(7) Seventh, man possesses a conscience. While writing to the first-century Christians in Rome, Paul argued that even the ancient Gentiles, who had possessed no written law from God and who did not have access to the Law of Moses (without becoming a Jewish proselyte), nevertheless had a form of law “written in their hearts” (Romans 2:14-15). Hence, their consciences either accused them or excused them. Whenever man violates his conscience, he feels guilt. And although a person’s environment admittedly plays a major role in his or her individual concept of morality, the need for morality is acknowledged universally by humans all around the globe.

Furthermore, the conscience must work in close concert with our judgment in order to prompt us to review that judgment (i.e., our concept of right and wrong) to determine if we are acting in accordance with it. One of the best and most comprehensive discussions we have seen on this subject can be found in Guy N. Woods’ book, Questions and Answers.

[C]onscience is thus a safe guide in ascertaining whether our conduct is in harmony with our judgement; and, so long as it is not allowed to become hardened, seared over and callous, it serves effectively in the area which God designed for it. But, it was not intended to serve as a standard of right and wrong; and, it is not a “creature of education” so as to be equipped for such action. If we think what we are doing is right, we have a good conscience (Acts 23:1; I Tim. 1:5,19; Heb. 13:18; I Pet. 3:16,21), a pure conscience (I Tim. 3:9; II Tim. 1:3); and a conscience void of offence (Acts 24:16). If we think we are doing wrong, our conscience is evil (I Tim. 4:2). What we think, however, does not determine what is right and wrong and, like Paul when he persecuted the saints, we may have “a good conscience” although we are grievously in error. In such instances, it is the judgement which is at fault, and which must be “educated.” When this is done, the conscience will swing around and approve that which it formerly condemned, and oppose that which it before approved.... It is wrong to disregard the promptings of our conscience, because it is designed to lead us to review our judgement; but, it is our judgement (our concept of right and wrong) which determines whether the conscience approves or condemns us (1976, pp. 213-214, emp. in orig., parenthetical item in orig.).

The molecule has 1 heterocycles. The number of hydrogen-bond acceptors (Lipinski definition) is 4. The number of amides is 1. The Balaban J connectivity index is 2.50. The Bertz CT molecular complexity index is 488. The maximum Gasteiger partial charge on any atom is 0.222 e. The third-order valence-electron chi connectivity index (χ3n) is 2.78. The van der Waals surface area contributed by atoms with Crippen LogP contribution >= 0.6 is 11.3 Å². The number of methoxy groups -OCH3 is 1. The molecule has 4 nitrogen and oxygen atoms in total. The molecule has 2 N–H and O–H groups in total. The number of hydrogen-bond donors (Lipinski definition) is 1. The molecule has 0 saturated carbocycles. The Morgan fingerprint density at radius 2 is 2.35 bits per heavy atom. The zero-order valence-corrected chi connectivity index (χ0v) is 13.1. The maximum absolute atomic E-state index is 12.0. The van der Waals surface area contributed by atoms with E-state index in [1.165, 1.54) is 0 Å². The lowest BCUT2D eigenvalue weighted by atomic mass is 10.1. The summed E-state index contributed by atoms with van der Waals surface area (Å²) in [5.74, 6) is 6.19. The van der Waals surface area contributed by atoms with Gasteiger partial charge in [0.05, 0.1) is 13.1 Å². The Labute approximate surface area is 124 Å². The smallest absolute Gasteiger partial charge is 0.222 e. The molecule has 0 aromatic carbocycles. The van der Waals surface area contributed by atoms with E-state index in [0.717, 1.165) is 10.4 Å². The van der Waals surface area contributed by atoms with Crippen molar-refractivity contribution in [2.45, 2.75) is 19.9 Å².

How does one explain this? The only way to explain it is to acknowledge that man was given a conscience “in the beginning” as a part of having been created in the image of God.

(8) Eighth, like God, man can experience heart-felt emotions. Camp addressed this fact when he wrote:

Several elements of our nature seem to distinguish us from animals.... Perhaps the most fundamental difference is self-transcendence, the capacity to make oneself and the world the object of reflection. Other aspects of our uniqueness, some of which flow from self-transcendence, include moral and spiritual awareness, creativity, and abstract reasoning. We also have a unique capacity for worship, love, fellowship, and emotional experience (1999, p. 44, emp. added).

As an example of this point, consider 1 John 4:8,16, wherein the apostle recorded that “God is love.” If we were created by God in His image, then we, too, should be capable of, and radiate, love. This is why Christ told His disciples: “By this shall all men know that ye are my disciples, if ye have love one to another” (John 13:35). And this is why Paul admonished first-century Christians: “Let all that ye do be done in love” (1 Corinthians 16:14).

God can experience anger or righteous indignation [as He did when the Israelites built and worshiped a golden calf (Exodus 32), and as Christ did when He ran the moneychangers out of the Temple (Matthew 21:12)]. Thus, we, too, can experience righteous indignation (“Be ye angry, and sin not,” Ephesians 4:26).

God is merciful, as Paul described Him in 2 Corinthians 1:3-5 when he referred to Him as “the Father of mercies.” Consequently, we, too, should strive to be merciful, just as Christ urged us to do when He said: “Be ye merciful, even as your Father is merciful” (Luke 6:36).